Carl and Jerry
In Junior High School, I had a friend named Clark Wothe. His father enjoyed amateur radio, which inspired him to start a business. Clark bought and sold old amateur radio magazines. I was getting into that hobby and purchased his damaged magazines for $0.25 each.
Clark purchased in bulk and got other magazines in the deal. Popular Electronics was one magazine that he could not sell. These came out in the '50s to '80s, and he gave them to me for free. I enjoyed reading each one and learned a lot from the articles.
Besides learning about electronics, I got a perspective on the '50s and '60s life. (The '70s and ‘80s magazines had lost their charm, and I wouldn't say I liked reading them.) Every invention was exciting, and we had the same vision. The people belonged to perfect families, had a big car and a pleasant house. We were all on the team that would get us into space, and electronics was key to being successful.
One of the contributing writers began an electronics adventure segment titled Carl and Jerry. It followed the two friends who built "gear" and had fun with their creations. The writing style was like The Hardy Boys, and every magazine had a self-contained adventure. A good example is "Tussle with a Tachometer."
While I enjoyed reading Carl and Jerry, that entertainment segment has faded away. If my four blog readers asked 1,000 people with electronic knowledge about Carl and Jerry, one or two old-timers would say, "I remember reading that back in the '60s."
Three years ago, I revisited the series and read them online in chronological order. This was a fun experience, and I thought it would be a good blog experience to take a critical look into yesteryear. So, I re-read a few stories this week. The structure is basic, with well-established characters. Each story contains great dialog, a rapid pace, detailed descriptions (that any reader could build) and lively adventure. The stories have a perfect single arc with an electronic focus.
Today, electronics short adventure stories have a narrow audience. Adults are too busy to bother with electronic adventure stories, and if it is not on YouTube, kids are not interested in reading about anything. How about skipping the adventure and writing about electronics? A quick internet search will show YouTube videos about building and repairing electronics. We consider this class of video to be educational-entertainment. However, there are no written or video-themed electronic adventure stories. Electronic-themed entertainment has replaced this entertainment segment.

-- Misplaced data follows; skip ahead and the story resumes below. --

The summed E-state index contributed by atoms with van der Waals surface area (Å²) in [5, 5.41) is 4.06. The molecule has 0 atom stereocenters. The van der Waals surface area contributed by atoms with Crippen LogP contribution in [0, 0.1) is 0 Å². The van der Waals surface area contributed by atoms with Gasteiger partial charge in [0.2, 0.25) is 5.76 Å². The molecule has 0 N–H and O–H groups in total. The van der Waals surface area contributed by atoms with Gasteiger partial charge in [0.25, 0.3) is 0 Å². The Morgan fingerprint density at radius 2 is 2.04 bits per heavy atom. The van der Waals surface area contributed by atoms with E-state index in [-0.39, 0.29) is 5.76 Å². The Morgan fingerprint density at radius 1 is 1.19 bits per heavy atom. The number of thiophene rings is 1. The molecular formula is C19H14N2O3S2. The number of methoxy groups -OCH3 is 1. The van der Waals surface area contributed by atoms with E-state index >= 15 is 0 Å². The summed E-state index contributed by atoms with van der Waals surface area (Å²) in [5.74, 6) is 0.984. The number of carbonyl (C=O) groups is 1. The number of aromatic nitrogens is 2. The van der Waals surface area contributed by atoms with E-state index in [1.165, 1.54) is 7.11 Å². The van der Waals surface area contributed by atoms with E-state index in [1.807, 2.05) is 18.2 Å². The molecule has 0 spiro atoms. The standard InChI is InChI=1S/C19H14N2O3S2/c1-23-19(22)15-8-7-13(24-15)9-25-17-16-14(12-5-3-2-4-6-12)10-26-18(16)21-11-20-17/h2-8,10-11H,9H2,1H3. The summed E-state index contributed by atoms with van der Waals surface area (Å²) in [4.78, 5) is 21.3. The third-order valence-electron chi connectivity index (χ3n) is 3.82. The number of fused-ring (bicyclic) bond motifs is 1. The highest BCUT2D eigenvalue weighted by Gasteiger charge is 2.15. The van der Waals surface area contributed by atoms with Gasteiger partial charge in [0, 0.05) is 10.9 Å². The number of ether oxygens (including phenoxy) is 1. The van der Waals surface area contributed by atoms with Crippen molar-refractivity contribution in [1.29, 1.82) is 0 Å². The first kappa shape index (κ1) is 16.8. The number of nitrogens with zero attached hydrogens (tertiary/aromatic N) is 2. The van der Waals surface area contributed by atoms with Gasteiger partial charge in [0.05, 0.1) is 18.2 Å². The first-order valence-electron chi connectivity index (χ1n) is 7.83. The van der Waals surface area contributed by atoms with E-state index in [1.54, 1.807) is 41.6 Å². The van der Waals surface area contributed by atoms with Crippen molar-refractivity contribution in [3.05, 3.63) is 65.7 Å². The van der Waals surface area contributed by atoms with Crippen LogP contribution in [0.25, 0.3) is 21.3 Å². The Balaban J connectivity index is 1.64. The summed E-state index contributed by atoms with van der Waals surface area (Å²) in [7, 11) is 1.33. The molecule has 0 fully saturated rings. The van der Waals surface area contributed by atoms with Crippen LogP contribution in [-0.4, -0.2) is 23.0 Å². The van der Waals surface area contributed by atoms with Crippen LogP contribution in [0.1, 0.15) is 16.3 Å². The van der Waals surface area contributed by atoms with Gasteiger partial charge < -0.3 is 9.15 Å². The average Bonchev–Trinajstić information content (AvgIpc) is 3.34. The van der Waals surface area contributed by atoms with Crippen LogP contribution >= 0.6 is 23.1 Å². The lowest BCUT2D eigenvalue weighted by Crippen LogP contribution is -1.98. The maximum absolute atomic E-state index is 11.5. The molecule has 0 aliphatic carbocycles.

An excellent example of this new category is a YouTube glitter bomb video. This is where somebody builds an electronic device that takes revenge on package thieves. The inventor posted a video of the incident online to the delight of millions. I suppose that kind of entertainment is like Carl and Jerry, but more entertaining and sophisticated. However, there is a big difference because the joy comes from seeing revenge and not the story behind building the device.
Sadly, we have lost the basic adventure class of entertainment. Why? I think our lives are too complex, and electronic adventures are no longer attractive. We require shock value to maintain interest. But perhaps a new generation will read this blog and enjoy an old classic. It sounds like we need to invent time travel gear in Carl and Jerry's basement.

You’re the best -Bill
March 31, 2021
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